Hello readers! Hope everyone had a Happy Valentine’s Day. First off, what did you think of last week’s films “Side Effects” and “Identity Thief?” Leave me a comment and share your thoughts.
My column this week features reviews of the Bruce Willis action flick “A Good Day to Die Hard,” and the young-adult romance “Beautiful Creatures.”
A GOOD DAY TO DIE HARD
Tough-as-nails New York cop John McClane (Bruce Willis) travels to Russia to bail out his estranged son, but learns that Jack (Jai Courtney) is actually a CIA agent trying to protect a political prisoner with valuable intelligence. With the Russian underworld in hot pursuit, father and son join forces to save the day.
Notable Supporting Actors: Sebastian Koch, Mary Elizabeth Winstead
MY TAKE: After a henchman captures John McClane and his son in John Moore's action flick "A Good Day to Die Hard," he scoffs "This isn't 1986." Really? Because it sure seems like it. Not only does the latest “Die Hard” take a trip to Russia which is totally 80s, but the villain traces his power back to the Cold War days. Plus "A Good Day to Die Hard" represents yet another film in 2013 with an 80s action star doing old tricks.
Like the other movies, this one is in denial about the lead actor's age and eager to completely push the believability envelope. In fact, this “Die Hard” drives your suspension of disbelief past the point of no return by constantly trying to one-up its predecessor “Live Free or Die Hard.” Car chases are longer, explosions are bigger, physical peril is greater, property damage is higher, and there are more McClanes. The last film had his daughter? Well this one has his son AND his daughter with focus on the father/son dynamic. Speaking of McClane’s progeny, isn't scary that he is old enough to have a grown-ass son? Their team up strangely reminds me of “Indiana Jones and The Last Crusade,” except the weird part is that we've been slowly been watching McClane’s transformation from Indy into a wisecracking, less nerdy dad (Connery) character on screen over the years.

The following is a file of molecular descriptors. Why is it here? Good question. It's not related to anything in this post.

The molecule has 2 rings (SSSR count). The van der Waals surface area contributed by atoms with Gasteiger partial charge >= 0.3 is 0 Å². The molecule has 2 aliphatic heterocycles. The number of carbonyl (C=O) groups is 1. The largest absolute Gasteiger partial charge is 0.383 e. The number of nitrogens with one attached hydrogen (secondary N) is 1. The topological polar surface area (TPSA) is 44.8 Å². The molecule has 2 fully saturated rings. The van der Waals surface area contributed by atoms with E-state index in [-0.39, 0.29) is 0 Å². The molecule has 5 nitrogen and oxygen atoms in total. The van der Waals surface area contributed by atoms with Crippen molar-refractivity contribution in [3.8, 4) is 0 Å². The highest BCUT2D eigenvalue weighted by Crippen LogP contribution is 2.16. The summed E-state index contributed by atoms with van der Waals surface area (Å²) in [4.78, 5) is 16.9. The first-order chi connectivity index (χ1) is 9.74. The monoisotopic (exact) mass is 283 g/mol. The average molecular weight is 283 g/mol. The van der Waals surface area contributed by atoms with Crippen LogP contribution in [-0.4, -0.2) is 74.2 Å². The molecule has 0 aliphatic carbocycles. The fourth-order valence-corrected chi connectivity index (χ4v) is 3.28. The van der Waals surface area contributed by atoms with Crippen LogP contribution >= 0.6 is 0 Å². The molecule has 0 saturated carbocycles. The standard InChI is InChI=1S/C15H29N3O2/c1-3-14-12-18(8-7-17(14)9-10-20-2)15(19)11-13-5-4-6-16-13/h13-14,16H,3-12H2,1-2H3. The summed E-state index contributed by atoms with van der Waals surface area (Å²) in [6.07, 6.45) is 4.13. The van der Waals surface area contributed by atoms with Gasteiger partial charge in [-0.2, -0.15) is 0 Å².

I can't get completely bent out of shape about the outlandish elements in “A Good Day to Die Hard,” since all of the films in the series include some fantastic elements. Although I could more easily forgive “Live Free or Die Hard” because the story was immensely entertaining. That movie had some great one-liners, non-stop action, and a diabolical villain. This film’s best moments come from ludicrous action scenes like the excessively long car chase through Moscow and the helicopter attack which sends both McClanes plummeting several stories through scaffolding. But it doesn’t have a strong plot or characters because it deviates too much (both intentionally and unintentionally) from the classic “Die Hard” formula.
First, trademark witty exchanges are almost non-existent between the characters. There’s a whole scene which literally involves people yelling at each other to “shut up” like sixth graders. Bruce Willis also seems to be muttering many of his lines, so that you can barely even hear his signature catchphrase by the time he gets to it. Several times during the movie he complains “I’m on vacation!” which doesn’t make sense considering the whole point of his trip is to find and help his son. Second, the villains are weak characters who barely have any kind of rapport with John McClane. Part of the problem is that their motives aren’t well explained and the other is that the film spends too much time trying to throw in twists involving their shifting loyalties. Third, and finally, the flick takes all these bizarre dramatic breaks in the action for characters to talk about their feelings and their past. These moments slow down the pace dramatically and make the 97 minute film feel so much longer.
As a Bruce Willis fan, I was initially excited to see John McClane back in action because he’s one of my favorite characters, however I should have suspected something would go awry teaming the director of the crap sandwich known as “Max Payne” and the writer of that dog turd “X-Men Origins: Wolverine.” There were a few fun bits in “A Good Day to Die Hard,” but I wish the franchise left well enough alone after the fourth installment.